The next day, the plan was to drive from Springdale, AR to Springfield, MO — the home of the Springfield Cardinals. My lunch destination was the AQ Chicken House, which received a glowing recommendation from regular reader/grizzled Minor League traveler/esteemed DJ Rex Doane. The problem was that it was early on Sunday afternoon when I got there, and the place was overflowing with a post-church lunch crowd. I felt self-conscious waiting alone for a table amidst this rollicking social atmosphere, and scrapped my poultry-related plans.
I wish I had gotten to know thee, AQ Chicken House!
At this point it became time to improvise, and I settled on this unassuming Mexican place about 10 minutes down the road.
And you know what you get when you go to an unassuming Mexican restaurant? Unassuming Mexican food! This is never, ever a bad thing, especially when the salsa comes in a carafe.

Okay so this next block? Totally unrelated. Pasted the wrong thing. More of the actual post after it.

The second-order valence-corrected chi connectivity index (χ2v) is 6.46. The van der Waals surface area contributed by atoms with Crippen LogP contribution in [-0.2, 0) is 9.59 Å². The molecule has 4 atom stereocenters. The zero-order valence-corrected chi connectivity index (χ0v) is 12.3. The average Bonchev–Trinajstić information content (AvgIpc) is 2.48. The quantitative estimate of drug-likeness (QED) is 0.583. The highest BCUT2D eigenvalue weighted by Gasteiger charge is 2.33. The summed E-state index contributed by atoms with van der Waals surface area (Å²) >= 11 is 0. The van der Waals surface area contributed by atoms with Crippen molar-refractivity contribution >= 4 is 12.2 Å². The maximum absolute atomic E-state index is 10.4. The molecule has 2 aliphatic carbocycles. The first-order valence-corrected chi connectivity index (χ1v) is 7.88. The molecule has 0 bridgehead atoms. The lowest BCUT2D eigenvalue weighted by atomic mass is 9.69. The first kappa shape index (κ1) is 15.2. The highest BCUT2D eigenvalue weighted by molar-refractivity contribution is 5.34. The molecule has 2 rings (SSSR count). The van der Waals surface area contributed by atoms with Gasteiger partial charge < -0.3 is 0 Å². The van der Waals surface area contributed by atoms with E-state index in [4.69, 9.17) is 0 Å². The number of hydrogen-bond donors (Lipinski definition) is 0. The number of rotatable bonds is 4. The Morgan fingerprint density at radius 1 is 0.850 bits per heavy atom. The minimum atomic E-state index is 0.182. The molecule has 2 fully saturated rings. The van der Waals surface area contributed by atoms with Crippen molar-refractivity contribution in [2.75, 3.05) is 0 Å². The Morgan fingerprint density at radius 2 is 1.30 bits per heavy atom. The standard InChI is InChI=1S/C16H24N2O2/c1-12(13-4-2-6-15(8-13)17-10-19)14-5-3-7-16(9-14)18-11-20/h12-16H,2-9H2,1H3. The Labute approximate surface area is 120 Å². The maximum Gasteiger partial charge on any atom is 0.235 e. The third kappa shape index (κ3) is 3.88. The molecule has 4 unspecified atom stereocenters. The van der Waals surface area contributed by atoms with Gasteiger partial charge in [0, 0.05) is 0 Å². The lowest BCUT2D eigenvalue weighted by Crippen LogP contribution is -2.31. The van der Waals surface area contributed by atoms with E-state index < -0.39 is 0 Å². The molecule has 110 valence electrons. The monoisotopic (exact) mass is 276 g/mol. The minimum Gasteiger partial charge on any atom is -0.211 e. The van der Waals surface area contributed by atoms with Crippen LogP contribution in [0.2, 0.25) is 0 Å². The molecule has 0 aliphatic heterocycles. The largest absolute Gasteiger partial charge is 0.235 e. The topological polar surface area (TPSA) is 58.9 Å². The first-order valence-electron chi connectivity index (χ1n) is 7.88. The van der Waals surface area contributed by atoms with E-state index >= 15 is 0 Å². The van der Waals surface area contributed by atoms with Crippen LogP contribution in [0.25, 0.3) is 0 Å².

I ordered a beloved old standby, which, in my new gluten-free reality, will only become more prominent. Huevos Rancheros!
Huevos rancheros gave me the strength I needed to complete the drive to Springfield, and I only stopped once along the way. I just couldn’t resist:
I found the items contained within this alleged village to be exceedingly tacky, and, coming from me, that’s saying a lot.
Upon arriving in Springfield, I checked into the University Plaza hotel. The following note was laid out on the pillow, and while some might be turned off by the overt religiosity I was impressed by its heartfelt and genuine tone. A real rarity in this day and age!
The business that brought me to Springfield did indeed prosper, as that evening I enjoyed a very well-attended Springfield Cardinals game. (And, again, you may have read about it.) The next day, my travel between the eternities included a pit stop in downtown Springfield. A reader had recommended that I check out the Springfield Brewing Company, and who am I to defy a reader recommendation?
This was a cool operation, as beer was indeed brewed onsite.